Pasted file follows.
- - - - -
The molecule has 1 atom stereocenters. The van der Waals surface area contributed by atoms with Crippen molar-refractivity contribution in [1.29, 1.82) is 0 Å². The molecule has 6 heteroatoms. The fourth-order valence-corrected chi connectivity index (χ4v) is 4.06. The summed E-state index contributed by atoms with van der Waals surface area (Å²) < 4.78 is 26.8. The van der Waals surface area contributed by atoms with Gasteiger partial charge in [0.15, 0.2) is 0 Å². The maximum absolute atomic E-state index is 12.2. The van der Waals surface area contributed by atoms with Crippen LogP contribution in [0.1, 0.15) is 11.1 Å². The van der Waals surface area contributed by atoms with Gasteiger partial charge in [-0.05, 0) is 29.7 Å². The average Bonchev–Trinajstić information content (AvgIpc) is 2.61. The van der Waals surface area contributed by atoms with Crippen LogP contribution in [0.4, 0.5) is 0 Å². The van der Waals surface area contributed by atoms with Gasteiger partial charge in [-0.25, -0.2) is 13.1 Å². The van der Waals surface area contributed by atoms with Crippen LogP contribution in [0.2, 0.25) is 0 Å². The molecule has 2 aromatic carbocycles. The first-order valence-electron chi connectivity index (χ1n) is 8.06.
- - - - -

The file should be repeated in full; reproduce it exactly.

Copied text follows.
The molecule has 1 atom stereocenters. The van der Waals surface area contributed by atoms with Crippen molar-refractivity contribution in [1.29, 1.82) is 0 Å². The molecule has 6 heteroatoms. The fourth-order valence-corrected chi connectivity index (χ4v) is 4.06. The summed E-state index contributed by atoms with van der Waals surface area (Å²) < 4.78 is 26.8. The van der Waals surface area contributed by atoms with Gasteiger partial charge in [0.15, 0.2) is 0 Å². The maximum absolute atomic E-state index is 12.2. The van der Waals surface area contributed by atoms with Crippen LogP contribution in [0.1, 0.15) is 11.1 Å². The van der Waals surface area contributed by atoms with Gasteiger partial charge in [-0.05, 0) is 29.7 Å². The average Bonchev–Trinajstić information content (AvgIpc) is 2.61. The van der Waals surface area contributed by atoms with Crippen LogP contribution in [0.4, 0.5) is 0 Å². The van der Waals surface area contributed by atoms with Gasteiger partial charge in [-0.25, -0.2) is 13.1 Å². The van der Waals surface area contributed by atoms with Crippen LogP contribution in [0.2, 0.25) is 0 Å². The molecule has 2 aromatic carbocycles. The first-order valence-electron chi connectivity index (χ1n) is 8.06.